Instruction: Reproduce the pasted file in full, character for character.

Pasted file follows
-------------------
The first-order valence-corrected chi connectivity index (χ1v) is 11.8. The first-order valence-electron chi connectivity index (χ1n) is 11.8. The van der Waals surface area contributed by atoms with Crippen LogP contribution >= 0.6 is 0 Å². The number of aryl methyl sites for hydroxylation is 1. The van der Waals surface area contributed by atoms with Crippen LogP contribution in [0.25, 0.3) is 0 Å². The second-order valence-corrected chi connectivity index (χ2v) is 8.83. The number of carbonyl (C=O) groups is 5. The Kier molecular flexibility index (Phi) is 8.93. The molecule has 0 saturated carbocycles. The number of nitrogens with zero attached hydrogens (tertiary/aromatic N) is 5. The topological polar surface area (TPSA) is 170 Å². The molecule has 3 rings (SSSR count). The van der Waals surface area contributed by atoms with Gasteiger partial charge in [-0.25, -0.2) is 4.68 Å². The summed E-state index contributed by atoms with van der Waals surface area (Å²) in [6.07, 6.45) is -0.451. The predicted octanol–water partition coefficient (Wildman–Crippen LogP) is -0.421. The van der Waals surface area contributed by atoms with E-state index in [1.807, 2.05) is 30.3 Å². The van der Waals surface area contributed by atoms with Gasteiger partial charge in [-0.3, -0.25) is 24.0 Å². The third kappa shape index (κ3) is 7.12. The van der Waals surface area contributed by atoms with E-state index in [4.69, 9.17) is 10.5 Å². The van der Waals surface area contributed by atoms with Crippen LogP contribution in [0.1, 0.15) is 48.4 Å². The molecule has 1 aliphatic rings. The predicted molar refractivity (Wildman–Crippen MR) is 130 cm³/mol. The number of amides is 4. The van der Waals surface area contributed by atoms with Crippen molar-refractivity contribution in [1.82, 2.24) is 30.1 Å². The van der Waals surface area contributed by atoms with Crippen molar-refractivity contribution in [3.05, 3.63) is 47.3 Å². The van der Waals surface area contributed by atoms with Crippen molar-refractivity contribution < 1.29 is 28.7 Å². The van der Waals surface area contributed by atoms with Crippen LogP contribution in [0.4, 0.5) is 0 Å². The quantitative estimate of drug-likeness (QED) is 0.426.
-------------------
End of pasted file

The first-order valence-corrected chi connectivity index (χ1v) is 11.8. The first-order valence-electron chi connectivity index (χ1n) is 11.8. The van der Waals surface area contributed by atoms with Crippen LogP contribution >= 0.6 is 0 Å². The number of aryl methyl sites for hydroxylation is 1. The van der Waals surface area contributed by atoms with Crippen LogP contribution in [0.25, 0.3) is 0 Å². The second-order valence-corrected chi connectivity index (χ2v) is 8.83. The number of carbonyl (C=O) groups is 5. The Kier molecular flexibility index (Phi) is 8.93. The molecule has 0 saturated carbocycles. The number of nitrogens with zero attached hydrogens (tertiary/aromatic N) is 5. The topological polar surface area (TPSA) is 170 Å². The molecule has 3 rings (SSSR count). The van der Waals surface area contributed by atoms with Gasteiger partial charge in [-0.25, -0.2) is 4.68 Å². The summed E-state index contributed by atoms with van der Waals surface area (Å²) in [6.07, 6.45) is -0.451. The predicted octanol–water partition coefficient (Wildman–Crippen LogP) is -0.421. The van der Waals surface area contributed by atoms with E-state index in [1.807, 2.05) is 30.3 Å². The van der Waals surface area contributed by atoms with Gasteiger partial charge in [-0.3, -0.25) is 24.0 Å². The third kappa shape index (κ3) is 7.12. The van der Waals surface area contributed by atoms with E-state index in [4.69, 9.17) is 10.5 Å². The van der Waals surface area contributed by atoms with Crippen LogP contribution in [0.1, 0.15) is 48.4 Å². The molecule has 1 aliphatic rings. The predicted molar refractivity (Wildman–Crippen MR) is 130 cm³/mol. The number of amides is 4. The van der Waals surface area contributed by atoms with Crippen molar-refractivity contribution in [1.82, 2.24) is 30.1 Å². The van der Waals surface area contributed by atoms with Crippen molar-refractivity contribution in [3.05, 3.63) is 47.3 Å². The van der Waals surface area contributed by atoms with Crippen molar-refractivity contribution < 1.29 is 28.7 Å². The van der Waals surface area contributed by atoms with Crippen LogP contribution in [0.4, 0.5) is 0 Å². The quantitative estimate of drug-likeness (QED) is 0.426.